Facebook Inc will block news content from being read and shared in its news feed in Australia and draw a line in the sand against a proposed Australian law that would require Alphabet Inc’s Google to pay the country’s news publishers for content.
The move, which was announced in a blog post on Wednesday, represents a discrepancy in the responses between the big tech giants to demands from news publishers, which have shielded companies from destroying their advertising business.
Australian Treasurer Josh Frydenberg said he had a “constructive discussion” with Facebook CEO Mark Zuckerberg on Thursday, adding that talks with the company on the proposed media law decision would continue.
“(Zuckerberg) raised some remaining issues with the government’s news media negotiation register and we agreed to continue our conversation to try to find a way forward,” Frydenberg said in a tweet.
The Australian Federal Government has said it plans to put the legislation, which effectively forces Google and Facebook to do business with media companies or charge them, in the coming weeks.
Google has also threatened to shut down its search engine in the country to avoid “unusable” content laws, even though it has secured deals with publishers in United Kindgom, Germany, France, Brazil and Argentina for its Google News Showcase product.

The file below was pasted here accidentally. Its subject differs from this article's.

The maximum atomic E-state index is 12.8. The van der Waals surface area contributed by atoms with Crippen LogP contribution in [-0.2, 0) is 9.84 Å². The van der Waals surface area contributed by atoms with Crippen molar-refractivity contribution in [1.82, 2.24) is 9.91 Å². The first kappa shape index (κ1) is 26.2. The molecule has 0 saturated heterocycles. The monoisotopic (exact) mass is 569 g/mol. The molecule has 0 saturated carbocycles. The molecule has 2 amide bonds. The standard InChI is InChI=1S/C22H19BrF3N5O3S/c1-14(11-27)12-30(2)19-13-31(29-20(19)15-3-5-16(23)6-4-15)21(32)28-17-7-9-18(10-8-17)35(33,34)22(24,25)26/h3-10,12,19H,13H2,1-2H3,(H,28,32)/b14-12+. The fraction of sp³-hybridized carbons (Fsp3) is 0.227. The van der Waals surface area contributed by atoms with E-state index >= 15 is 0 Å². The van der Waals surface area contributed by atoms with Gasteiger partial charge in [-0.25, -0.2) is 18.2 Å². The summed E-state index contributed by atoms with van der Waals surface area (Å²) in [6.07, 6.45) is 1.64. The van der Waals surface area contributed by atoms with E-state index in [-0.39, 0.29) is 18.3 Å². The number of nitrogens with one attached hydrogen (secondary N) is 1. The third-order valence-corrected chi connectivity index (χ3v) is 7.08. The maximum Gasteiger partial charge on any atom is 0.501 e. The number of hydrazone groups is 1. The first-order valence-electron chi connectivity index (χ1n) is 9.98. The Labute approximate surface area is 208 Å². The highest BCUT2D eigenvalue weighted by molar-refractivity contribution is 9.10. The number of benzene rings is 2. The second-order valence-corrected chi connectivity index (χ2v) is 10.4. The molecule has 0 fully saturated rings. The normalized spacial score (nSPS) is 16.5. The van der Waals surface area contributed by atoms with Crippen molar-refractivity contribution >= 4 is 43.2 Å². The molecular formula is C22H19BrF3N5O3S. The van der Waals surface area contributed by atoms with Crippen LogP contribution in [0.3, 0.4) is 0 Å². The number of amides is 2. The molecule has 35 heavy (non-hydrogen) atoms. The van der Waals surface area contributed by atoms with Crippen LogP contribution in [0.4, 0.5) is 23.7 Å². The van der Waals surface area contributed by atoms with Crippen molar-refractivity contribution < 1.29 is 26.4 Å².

On Wednesday, Google reached a landmark global agreement with Rupert Murdoch’s News Corp, owner of the Wall Street Journal and two-thirds of Australia’s major city newspapers, to develop a subscription platform and share advertising revenue.
Facebook said the proposed legislation “fundamentally misunderstands” the relationship between itself and publishers, claiming that news agencies voluntarily published their article links on Facebook, helping Australian publishers earn about $ 407 million by 2020 through referrals.
Emily Bell, director of the Tow Center for Digital Journalism at Columbia Journalism School, tweeted on Wednesday that the relationship was not as voluntary as it seems, and most publishers feel obligated to be on Facebook because of its dominance.
Most publishers feel compelled to be on Facebook. They do not like the asymmetry in the relationship, they disapprove of the requirement to go through an intermediary without access to even negligible information. We have 5 years of non-platform funded research that says this
Facebook, which has long been criticized for allowing misinformation to flourish on its platforms, is now in a strange position to also block news media that have provided fact-checking of fake content.
“No one will benefit from this decision because Facebook will now be a platform for misinformation that can be spread quickly without balance,” said a spokesman for Nine, an Australian television network. “This measure proves once again their monopoly position and unreasonable behavior.”
As of Wednesday, Australian users will not be able to read or share news content on Facebook news feeds, and Australian news publishers will be restricted from publishing or sharing content on Facebook pages.